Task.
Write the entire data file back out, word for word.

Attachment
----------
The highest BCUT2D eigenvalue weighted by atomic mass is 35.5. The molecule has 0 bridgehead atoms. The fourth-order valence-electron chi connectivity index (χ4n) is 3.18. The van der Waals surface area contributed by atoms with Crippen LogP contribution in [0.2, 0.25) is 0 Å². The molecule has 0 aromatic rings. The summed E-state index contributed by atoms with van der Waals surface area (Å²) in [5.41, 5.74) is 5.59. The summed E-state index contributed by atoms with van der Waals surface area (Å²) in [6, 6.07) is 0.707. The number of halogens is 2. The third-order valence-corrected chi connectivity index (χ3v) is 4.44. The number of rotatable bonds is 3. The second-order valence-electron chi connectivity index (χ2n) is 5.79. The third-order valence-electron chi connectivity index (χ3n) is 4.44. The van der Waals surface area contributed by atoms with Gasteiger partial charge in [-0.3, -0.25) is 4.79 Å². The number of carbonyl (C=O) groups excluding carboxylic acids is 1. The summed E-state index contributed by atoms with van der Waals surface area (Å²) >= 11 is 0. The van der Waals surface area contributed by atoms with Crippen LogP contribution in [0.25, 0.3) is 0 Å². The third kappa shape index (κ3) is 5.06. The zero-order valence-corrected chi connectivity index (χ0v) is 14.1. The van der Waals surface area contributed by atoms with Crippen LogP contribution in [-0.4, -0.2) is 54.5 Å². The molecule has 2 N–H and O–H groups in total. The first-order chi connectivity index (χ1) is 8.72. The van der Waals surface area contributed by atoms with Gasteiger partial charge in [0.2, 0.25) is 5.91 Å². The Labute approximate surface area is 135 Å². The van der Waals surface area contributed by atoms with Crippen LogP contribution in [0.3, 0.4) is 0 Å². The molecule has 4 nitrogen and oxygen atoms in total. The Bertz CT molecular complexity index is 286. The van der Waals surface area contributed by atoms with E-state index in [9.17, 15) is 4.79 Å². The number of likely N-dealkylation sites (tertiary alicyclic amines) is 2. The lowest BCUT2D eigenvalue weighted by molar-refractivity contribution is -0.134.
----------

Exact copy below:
The highest BCUT2D eigenvalue weighted by atomic mass is 35.5. The molecule has 0 bridgehead atoms. The fourth-order valence-electron chi connectivity index (χ4n) is 3.18. The van der Waals surface area contributed by atoms with Crippen LogP contribution in [0.2, 0.25) is 0 Å². The molecule has 0 aromatic rings. The summed E-state index contributed by atoms with van der Waals surface area (Å²) in [5.41, 5.74) is 5.59. The summed E-state index contributed by atoms with van der Waals surface area (Å²) in [6, 6.07) is 0.707. The number of halogens is 2. The third-order valence-corrected chi connectivity index (χ3v) is 4.44. The number of rotatable bonds is 3. The second-order valence-electron chi connectivity index (χ2n) is 5.79. The third-order valence-electron chi connectivity index (χ3n) is 4.44. The van der Waals surface area contributed by atoms with Gasteiger partial charge in [-0.3, -0.25) is 4.79 Å². The number of carbonyl (C=O) groups excluding carboxylic acids is 1. The summed E-state index contributed by atoms with van der Waals surface area (Å²) >= 11 is 0. The van der Waals surface area contributed by atoms with Crippen LogP contribution in [0.25, 0.3) is 0 Å². The third kappa shape index (κ3) is 5.06. The zero-order valence-corrected chi connectivity index (χ0v) is 14.1. The van der Waals surface area contributed by atoms with Crippen LogP contribution in [-0.4, -0.2) is 54.5 Å². The molecule has 2 N–H and O–H groups in total. The first-order chi connectivity index (χ1) is 8.72. The van der Waals surface area contributed by atoms with Gasteiger partial charge in [0.2, 0.25) is 5.91 Å². The Labute approximate surface area is 135 Å². The van der Waals surface area contributed by atoms with Crippen LogP contribution in [0.3, 0.4) is 0 Å². The molecule has 4 nitrogen and oxygen atoms in total. The Bertz CT molecular complexity index is 286. The van der Waals surface area contributed by atoms with E-state index in [9.17, 15) is 4.79 Å². The number of likely N-dealkylation sites (tertiary alicyclic amines) is 2. The lowest BCUT2D eigenvalue weighted by molar-refractivity contribution is -0.134.